I moved from Yuma to Wellton, which is about 20 miles east. Myself and about 30 other RVing friends are parked on government land a mile south of town. Early morning walks with the dog along the canal and off road touring of the area were all part of the week, but the first thing we did....
was go out to see the sight of the new Dateland Arizona Solar Energy Project, located about 50 miles east of where we were parked.
The project will eventually comprise about 2400 acres of solar panels out in the desert.
These solar arrays will generage 925 gigawatts of electricity. (Remember Back to the Future and Dr. Brown was concerned about generating a mere 1 gigawatt?) Construction has started but is not expected to go online until 2014.
Just down the road is the small town of Hyder, where we planned on stopping for a burro at the town store. But were we surprised when we got there and it was closed. I guess everyone is being impacted by the downturn in the economy. The store is now open only from 2-6 daily, except it is closed Sunday. So we headed back to Dateland and stopped for date shakes. mmmm mmmmm.
The annual trek is always to "the fence". What fence you say? Why, the border fence. There are miles and miles of the fence separating Mexico and the U.S., located south of Wellton on the Barry M. Goldwater Bombing Range. After getting our special permits to be on the range, off we go to "the fence". Wait, I think someone is trying to sneak through......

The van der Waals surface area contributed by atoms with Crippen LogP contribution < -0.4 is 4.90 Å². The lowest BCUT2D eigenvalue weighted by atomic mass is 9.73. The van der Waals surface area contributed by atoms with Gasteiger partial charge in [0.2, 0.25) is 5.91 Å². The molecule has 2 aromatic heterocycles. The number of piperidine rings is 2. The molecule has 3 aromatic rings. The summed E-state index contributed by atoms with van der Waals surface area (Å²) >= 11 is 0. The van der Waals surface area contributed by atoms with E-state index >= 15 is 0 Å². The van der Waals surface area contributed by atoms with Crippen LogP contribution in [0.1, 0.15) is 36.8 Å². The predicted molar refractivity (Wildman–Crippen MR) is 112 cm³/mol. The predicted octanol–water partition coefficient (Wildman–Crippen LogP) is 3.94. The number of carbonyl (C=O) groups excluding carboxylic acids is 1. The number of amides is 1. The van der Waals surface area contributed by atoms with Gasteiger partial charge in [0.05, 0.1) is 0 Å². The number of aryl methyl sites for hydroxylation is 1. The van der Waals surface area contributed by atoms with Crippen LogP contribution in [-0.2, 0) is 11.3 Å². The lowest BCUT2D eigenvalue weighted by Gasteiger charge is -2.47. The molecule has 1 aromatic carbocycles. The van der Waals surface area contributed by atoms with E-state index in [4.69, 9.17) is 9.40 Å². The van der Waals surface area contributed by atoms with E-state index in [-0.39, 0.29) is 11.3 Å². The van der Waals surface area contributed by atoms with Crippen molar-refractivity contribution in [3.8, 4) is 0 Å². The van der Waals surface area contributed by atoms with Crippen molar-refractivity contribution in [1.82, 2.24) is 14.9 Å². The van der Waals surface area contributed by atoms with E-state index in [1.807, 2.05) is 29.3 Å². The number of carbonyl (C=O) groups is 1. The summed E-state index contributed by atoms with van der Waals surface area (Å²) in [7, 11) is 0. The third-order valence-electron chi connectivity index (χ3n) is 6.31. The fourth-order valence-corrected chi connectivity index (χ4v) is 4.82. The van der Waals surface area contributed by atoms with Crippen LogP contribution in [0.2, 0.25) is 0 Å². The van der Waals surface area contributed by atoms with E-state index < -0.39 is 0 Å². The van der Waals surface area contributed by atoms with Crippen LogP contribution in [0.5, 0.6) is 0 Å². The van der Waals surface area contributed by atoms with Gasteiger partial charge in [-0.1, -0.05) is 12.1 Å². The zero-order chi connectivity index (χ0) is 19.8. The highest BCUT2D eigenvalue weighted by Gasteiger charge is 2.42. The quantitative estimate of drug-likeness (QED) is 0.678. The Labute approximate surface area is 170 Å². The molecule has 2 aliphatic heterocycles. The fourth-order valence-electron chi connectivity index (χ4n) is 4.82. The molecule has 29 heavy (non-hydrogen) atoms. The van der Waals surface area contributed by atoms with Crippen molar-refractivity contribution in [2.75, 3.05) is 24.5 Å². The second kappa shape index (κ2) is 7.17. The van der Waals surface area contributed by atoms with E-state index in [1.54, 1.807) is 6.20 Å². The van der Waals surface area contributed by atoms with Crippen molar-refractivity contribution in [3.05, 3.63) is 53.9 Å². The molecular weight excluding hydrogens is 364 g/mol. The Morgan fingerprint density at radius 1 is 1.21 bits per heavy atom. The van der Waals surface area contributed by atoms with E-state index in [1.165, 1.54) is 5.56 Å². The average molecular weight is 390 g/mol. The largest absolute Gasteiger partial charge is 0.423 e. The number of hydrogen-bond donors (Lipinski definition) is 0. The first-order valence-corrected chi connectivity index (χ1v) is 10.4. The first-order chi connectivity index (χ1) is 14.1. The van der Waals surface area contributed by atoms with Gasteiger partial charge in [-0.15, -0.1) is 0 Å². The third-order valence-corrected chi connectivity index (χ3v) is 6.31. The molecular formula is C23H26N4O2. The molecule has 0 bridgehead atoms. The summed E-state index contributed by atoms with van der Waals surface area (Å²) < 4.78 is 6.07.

The border fence is not really designed to stop foot traffic, but to stop vehicle traffic from heading across the border with illegals or drugs.
I wonder if these are more 'aliens' trying to sneak across?
About a mile from where us was this Border Patrol doing is job and watching the activity along the border.
Notice the little Saguaro Cactus. Although small, it could very well be at least 10 years old. They always start out underneath a small tree or like this, an elephant bush. As they grow up they take more and more water away from their "nurse", and eventually the nurse tree dies. What gratitude!
Cactus art in the desert.
Just a beautiful desert view.
We took off road trips and on the first trip we eventually made it to Tule Wells, once a stopping place and rest area along the Camino Del Diablo or Devils Highway. Now it is a campground in the Cabeza Prieta National Wildlife Refuge.
Up the hill was this monument. I just had to go see what it was.
A dedication rock, mostly built by the boy scouts long time ago.
On the way out we kept seeing these piles of rocks and I remembered reading that many people were buried along the old travel route. Maybe this is an old burial plot. Maybe? The Camino Del Diablo has been a route across the southern desert since the 1600s. I think it must be the oldest highway in the U.S.
Most of the road was high clearance, but not 4-wheel drive, except for this spot. Everyone made it through with no problems and it wasn't as bad as it looked, except for a couple of the wider vehicles.
These stations are located throughout the desert area and the Barry M. Goldwater Bombing Range. They warn people that you cannot walk out of the desert from this location and it is dangerous. Just push the button and they will come get you within an hour. "No Carolyn, don't push the button...."
We found the platform you step on to push the button is actually a sensor pad, which also alerts the Border Patrol. Although we never pushed the button or stepped on the pad, there are other sensors in the area. The border patrol was coming down the road towards us with their lights on. I guess we set all kinds of sensors off and they were coming to investigate. No worries, just some old seniors out playing in the desert.